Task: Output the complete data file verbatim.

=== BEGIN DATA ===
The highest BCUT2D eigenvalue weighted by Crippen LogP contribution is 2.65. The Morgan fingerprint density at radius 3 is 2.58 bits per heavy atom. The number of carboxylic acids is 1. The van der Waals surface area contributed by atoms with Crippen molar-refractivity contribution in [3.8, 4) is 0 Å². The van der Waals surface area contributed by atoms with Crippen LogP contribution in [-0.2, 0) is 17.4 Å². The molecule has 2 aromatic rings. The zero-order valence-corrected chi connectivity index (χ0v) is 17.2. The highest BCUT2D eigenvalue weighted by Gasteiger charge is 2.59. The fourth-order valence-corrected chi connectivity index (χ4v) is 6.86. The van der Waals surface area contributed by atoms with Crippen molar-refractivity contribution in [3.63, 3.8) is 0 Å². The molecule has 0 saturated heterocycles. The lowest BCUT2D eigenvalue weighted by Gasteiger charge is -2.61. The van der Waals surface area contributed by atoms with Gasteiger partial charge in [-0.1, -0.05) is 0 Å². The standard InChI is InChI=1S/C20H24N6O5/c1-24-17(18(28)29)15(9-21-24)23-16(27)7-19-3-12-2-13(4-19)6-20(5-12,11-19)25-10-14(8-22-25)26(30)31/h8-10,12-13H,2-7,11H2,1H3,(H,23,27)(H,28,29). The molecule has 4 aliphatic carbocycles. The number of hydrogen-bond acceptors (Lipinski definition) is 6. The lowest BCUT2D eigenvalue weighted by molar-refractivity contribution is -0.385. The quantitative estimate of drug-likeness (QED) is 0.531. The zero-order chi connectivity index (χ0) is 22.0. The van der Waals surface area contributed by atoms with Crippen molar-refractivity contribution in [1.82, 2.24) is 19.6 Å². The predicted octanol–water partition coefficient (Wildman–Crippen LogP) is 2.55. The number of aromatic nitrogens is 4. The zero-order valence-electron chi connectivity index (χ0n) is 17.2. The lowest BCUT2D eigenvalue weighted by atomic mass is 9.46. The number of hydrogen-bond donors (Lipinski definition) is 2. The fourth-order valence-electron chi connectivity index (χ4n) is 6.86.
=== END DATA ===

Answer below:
The highest BCUT2D eigenvalue weighted by Crippen LogP contribution is 2.65. The Morgan fingerprint density at radius 3 is 2.58 bits per heavy atom. The number of carboxylic acids is 1. The van der Waals surface area contributed by atoms with Crippen molar-refractivity contribution in [3.8, 4) is 0 Å². The van der Waals surface area contributed by atoms with Crippen LogP contribution in [-0.2, 0) is 17.4 Å². The molecule has 2 aromatic rings. The zero-order valence-corrected chi connectivity index (χ0v) is 17.2. The highest BCUT2D eigenvalue weighted by Gasteiger charge is 2.59. The fourth-order valence-corrected chi connectivity index (χ4v) is 6.86. The van der Waals surface area contributed by atoms with Crippen molar-refractivity contribution in [3.63, 3.8) is 0 Å². The molecule has 0 saturated heterocycles. The lowest BCUT2D eigenvalue weighted by Gasteiger charge is -2.61. The van der Waals surface area contributed by atoms with Gasteiger partial charge in [-0.1, -0.05) is 0 Å². The standard InChI is InChI=1S/C20H24N6O5/c1-24-17(18(28)29)15(9-21-24)23-16(27)7-19-3-12-2-13(4-19)6-20(5-12,11-19)25-10-14(8-22-25)26(30)31/h8-10,12-13H,2-7,11H2,1H3,(H,23,27)(H,28,29). The molecule has 4 aliphatic carbocycles. The number of hydrogen-bond acceptors (Lipinski definition) is 6. The lowest BCUT2D eigenvalue weighted by molar-refractivity contribution is -0.385. The quantitative estimate of drug-likeness (QED) is 0.531. The zero-order chi connectivity index (χ0) is 22.0. The van der Waals surface area contributed by atoms with Crippen molar-refractivity contribution in [1.82, 2.24) is 19.6 Å². The predicted octanol–water partition coefficient (Wildman–Crippen LogP) is 2.55. The number of aromatic nitrogens is 4. The zero-order valence-electron chi connectivity index (χ0n) is 17.2. The lowest BCUT2D eigenvalue weighted by atomic mass is 9.46. The number of hydrogen-bond donors (Lipinski definition) is 2. The fourth-order valence-electron chi connectivity index (χ4n) is 6.86.